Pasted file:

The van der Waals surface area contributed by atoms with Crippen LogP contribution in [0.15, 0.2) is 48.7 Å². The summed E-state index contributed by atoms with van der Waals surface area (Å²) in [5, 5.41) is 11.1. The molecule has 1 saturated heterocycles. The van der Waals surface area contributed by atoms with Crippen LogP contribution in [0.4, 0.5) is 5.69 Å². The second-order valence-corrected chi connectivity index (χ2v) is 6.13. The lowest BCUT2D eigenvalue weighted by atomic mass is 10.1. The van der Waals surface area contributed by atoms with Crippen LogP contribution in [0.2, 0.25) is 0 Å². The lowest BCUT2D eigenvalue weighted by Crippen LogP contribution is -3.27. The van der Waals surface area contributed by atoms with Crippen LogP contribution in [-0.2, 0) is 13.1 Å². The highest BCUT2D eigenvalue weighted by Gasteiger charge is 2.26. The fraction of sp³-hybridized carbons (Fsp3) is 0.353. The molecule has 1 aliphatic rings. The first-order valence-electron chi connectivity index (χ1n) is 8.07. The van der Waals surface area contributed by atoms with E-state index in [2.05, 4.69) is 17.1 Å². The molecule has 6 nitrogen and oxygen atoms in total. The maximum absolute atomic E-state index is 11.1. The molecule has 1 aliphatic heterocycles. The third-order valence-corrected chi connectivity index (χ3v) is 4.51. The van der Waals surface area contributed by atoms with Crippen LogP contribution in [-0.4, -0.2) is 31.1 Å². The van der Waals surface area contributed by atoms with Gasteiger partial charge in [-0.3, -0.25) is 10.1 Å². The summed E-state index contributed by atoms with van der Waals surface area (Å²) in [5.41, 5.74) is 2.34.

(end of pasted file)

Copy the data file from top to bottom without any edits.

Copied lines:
The van der Waals surface area contributed by atoms with Crippen LogP contribution in [0.15, 0.2) is 48.7 Å². The summed E-state index contributed by atoms with van der Waals surface area (Å²) in [5, 5.41) is 11.1. The molecule has 1 saturated heterocycles. The van der Waals surface area contributed by atoms with Crippen LogP contribution in [0.4, 0.5) is 5.69 Å². The second-order valence-corrected chi connectivity index (χ2v) is 6.13. The lowest BCUT2D eigenvalue weighted by atomic mass is 10.1. The van der Waals surface area contributed by atoms with Crippen LogP contribution in [0.2, 0.25) is 0 Å². The lowest BCUT2D eigenvalue weighted by Crippen LogP contribution is -3.27. The van der Waals surface area contributed by atoms with Crippen LogP contribution in [-0.2, 0) is 13.1 Å². The highest BCUT2D eigenvalue weighted by Gasteiger charge is 2.26. The fraction of sp³-hybridized carbons (Fsp3) is 0.353. The molecule has 1 aliphatic rings. The first-order valence-electron chi connectivity index (χ1n) is 8.07. The van der Waals surface area contributed by atoms with E-state index in [2.05, 4.69) is 17.1 Å². The molecule has 6 nitrogen and oxygen atoms in total. The maximum absolute atomic E-state index is 11.1. The molecule has 1 aliphatic heterocycles. The third-order valence-corrected chi connectivity index (χ3v) is 4.51. The van der Waals surface area contributed by atoms with Crippen LogP contribution in [-0.4, -0.2) is 31.1 Å². The van der Waals surface area contributed by atoms with Gasteiger partial charge in [-0.3, -0.25) is 10.1 Å². The summed E-state index contributed by atoms with van der Waals surface area (Å²) in [5.41, 5.74) is 2.34.